What are the 3 most important questions to ask a potential therapist?

By Vincent Atchity, NAMI

If you're considering therapy, these specific questions will help you find the best match in a counselor

Psychotherapy continued as a source of comfort for Americans amid the pandemic with nearly 30% saying they saw a therapist during the height of the crisis. Without doubt, talk therapy is very helpful. Yet, it's important to know that not all mental health professionals have the same training nor experience with the challenges faced by people with diverse ethnic, gender, sexual orientation, age and ability self-identifications. So, finding a convenient therapist is not nearly as important as finding the right therapist.

By reflecting on personal needs and researching therapists first, you'll benefit more in the long run from this type of mental health support.

The first step toward finding the right therapist is identifying your own needs and preferences. Aspects to consider include taking  medication (or not), planning for short-term support or longer-term therapy and considering alternative, holistic wellbeing practices. Once you're clear on these basic issues, there are three important questions to ask each potential therapist.

1. How do you address your unconscious biases when working with clients?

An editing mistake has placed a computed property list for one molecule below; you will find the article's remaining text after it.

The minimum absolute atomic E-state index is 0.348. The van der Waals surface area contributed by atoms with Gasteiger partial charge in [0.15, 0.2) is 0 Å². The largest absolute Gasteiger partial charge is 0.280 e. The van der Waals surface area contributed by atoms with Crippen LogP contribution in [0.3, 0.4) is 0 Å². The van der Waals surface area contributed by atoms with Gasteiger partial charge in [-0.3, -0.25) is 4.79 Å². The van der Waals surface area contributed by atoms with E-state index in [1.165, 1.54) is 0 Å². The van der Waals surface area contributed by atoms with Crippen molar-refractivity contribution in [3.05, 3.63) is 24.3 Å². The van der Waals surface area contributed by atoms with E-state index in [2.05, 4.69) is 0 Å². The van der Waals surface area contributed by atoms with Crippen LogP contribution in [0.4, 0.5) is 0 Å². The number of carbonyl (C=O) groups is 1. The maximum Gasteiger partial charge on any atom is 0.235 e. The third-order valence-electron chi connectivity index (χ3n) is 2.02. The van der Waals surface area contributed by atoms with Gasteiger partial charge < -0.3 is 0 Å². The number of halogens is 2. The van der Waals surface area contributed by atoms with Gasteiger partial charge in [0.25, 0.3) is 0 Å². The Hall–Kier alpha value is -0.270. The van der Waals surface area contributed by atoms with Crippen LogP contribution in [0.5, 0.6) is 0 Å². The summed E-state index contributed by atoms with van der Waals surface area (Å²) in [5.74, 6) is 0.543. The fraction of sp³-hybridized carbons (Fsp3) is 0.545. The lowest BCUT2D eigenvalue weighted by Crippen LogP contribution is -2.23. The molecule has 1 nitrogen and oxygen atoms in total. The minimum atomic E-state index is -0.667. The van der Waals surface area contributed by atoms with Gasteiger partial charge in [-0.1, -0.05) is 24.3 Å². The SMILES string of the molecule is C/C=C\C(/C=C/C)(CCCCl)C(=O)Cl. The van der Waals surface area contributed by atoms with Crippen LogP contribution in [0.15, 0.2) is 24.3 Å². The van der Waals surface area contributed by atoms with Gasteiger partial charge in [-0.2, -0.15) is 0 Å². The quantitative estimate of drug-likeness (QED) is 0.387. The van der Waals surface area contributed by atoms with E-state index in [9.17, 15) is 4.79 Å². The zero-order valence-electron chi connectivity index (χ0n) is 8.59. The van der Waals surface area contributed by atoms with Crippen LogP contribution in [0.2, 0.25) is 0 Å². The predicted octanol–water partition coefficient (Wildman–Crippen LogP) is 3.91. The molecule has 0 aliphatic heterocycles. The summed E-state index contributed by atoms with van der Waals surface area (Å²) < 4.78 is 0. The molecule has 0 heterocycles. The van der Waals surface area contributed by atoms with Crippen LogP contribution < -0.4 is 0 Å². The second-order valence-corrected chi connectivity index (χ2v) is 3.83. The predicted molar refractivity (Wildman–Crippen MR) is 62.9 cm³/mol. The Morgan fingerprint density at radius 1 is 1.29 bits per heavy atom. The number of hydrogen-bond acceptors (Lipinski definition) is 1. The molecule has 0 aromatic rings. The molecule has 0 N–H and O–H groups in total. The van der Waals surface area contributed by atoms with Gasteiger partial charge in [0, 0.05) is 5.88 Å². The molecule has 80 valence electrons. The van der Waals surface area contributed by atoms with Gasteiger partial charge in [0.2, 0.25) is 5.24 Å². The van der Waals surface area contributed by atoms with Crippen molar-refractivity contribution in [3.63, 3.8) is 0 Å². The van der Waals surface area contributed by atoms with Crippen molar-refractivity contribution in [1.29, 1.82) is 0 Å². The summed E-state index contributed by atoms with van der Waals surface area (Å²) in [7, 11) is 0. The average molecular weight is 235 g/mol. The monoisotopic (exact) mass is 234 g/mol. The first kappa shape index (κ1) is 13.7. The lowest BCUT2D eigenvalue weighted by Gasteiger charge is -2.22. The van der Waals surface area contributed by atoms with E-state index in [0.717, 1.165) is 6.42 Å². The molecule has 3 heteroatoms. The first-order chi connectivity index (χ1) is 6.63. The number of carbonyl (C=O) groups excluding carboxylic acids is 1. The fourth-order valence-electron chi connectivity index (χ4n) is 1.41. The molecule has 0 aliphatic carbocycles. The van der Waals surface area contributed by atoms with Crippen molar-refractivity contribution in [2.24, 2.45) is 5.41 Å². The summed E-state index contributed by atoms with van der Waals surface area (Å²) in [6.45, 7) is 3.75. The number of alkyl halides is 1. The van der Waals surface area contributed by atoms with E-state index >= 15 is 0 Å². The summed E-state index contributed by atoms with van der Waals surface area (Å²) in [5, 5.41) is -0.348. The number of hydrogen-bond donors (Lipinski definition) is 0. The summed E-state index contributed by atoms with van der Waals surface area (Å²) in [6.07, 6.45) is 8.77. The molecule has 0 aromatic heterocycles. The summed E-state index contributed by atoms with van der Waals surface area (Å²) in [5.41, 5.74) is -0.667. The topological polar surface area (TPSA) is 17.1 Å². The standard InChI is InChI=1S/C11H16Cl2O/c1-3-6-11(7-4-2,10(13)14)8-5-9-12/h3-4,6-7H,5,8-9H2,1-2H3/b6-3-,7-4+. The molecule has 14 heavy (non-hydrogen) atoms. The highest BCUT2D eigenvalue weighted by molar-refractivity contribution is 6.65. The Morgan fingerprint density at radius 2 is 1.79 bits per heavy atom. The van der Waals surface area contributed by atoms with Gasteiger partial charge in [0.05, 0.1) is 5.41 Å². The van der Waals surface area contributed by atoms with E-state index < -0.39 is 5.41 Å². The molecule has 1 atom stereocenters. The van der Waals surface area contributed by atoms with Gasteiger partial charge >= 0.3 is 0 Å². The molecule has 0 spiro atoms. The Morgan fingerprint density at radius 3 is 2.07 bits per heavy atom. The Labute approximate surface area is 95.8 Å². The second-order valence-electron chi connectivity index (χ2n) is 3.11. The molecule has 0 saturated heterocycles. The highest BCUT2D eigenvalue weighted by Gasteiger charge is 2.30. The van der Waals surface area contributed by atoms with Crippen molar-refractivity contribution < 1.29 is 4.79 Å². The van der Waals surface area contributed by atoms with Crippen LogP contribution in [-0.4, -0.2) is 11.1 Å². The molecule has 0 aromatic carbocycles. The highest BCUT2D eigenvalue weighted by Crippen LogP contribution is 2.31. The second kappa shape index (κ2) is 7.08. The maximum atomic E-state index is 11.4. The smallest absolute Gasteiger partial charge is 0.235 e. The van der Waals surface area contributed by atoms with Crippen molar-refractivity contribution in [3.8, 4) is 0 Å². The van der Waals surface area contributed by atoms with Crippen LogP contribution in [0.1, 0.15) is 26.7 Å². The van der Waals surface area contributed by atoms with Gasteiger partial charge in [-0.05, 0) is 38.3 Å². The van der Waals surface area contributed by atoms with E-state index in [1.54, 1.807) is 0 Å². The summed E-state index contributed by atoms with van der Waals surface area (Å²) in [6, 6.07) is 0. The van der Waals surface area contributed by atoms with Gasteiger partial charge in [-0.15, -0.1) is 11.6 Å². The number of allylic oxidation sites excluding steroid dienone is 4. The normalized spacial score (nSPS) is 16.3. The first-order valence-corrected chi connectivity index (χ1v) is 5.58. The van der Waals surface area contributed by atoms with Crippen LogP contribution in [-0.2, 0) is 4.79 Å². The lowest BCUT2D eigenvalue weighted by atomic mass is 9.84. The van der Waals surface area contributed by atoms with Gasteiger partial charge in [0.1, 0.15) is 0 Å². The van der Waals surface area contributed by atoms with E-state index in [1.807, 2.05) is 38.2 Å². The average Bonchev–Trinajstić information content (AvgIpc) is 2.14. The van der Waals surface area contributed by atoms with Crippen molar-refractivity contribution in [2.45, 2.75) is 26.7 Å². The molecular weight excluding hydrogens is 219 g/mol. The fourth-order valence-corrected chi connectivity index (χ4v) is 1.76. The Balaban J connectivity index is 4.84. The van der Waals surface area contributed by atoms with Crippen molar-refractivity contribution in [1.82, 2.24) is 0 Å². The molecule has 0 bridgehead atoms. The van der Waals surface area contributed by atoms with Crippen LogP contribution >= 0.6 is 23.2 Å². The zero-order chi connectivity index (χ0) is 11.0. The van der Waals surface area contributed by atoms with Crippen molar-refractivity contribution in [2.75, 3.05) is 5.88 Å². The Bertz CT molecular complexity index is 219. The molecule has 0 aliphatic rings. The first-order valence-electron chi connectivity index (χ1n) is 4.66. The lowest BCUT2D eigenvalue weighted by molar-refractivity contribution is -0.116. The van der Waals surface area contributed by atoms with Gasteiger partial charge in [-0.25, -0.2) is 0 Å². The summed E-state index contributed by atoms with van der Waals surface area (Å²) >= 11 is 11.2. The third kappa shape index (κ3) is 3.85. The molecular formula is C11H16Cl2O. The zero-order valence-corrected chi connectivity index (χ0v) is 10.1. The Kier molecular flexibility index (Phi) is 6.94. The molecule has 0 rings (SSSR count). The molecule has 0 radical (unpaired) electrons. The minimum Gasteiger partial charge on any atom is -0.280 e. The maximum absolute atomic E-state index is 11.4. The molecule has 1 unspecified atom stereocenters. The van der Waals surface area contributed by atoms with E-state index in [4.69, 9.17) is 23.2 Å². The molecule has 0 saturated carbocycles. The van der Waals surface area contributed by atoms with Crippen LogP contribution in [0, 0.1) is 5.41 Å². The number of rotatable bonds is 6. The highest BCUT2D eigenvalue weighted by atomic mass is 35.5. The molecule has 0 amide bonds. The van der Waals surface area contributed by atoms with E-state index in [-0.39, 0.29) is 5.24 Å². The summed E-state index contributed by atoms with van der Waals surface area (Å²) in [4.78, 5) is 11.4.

Unconscious (or implicit) biases are judgments or social stereotypes we hold about others without recognizing that we're doing so. In many cases, these unconscious biases can perpetuate racism, sexism, ageism, ableism and many other forms of discrimination. Therapists, social workers and psychiatrists are all human and therefore carry unconscious biases.

The mark of a mature, capable therapist is the ability to acknowledge personal biases and describe the tactics used to ensure these judgments don't interfere with the care provided. Better yet are the mental health professionals who actively seek out training opportunities to fine-tune their sensitivity to implicit biases. A therapist who denies the existence of unconscious bias is unlikely to be a good match.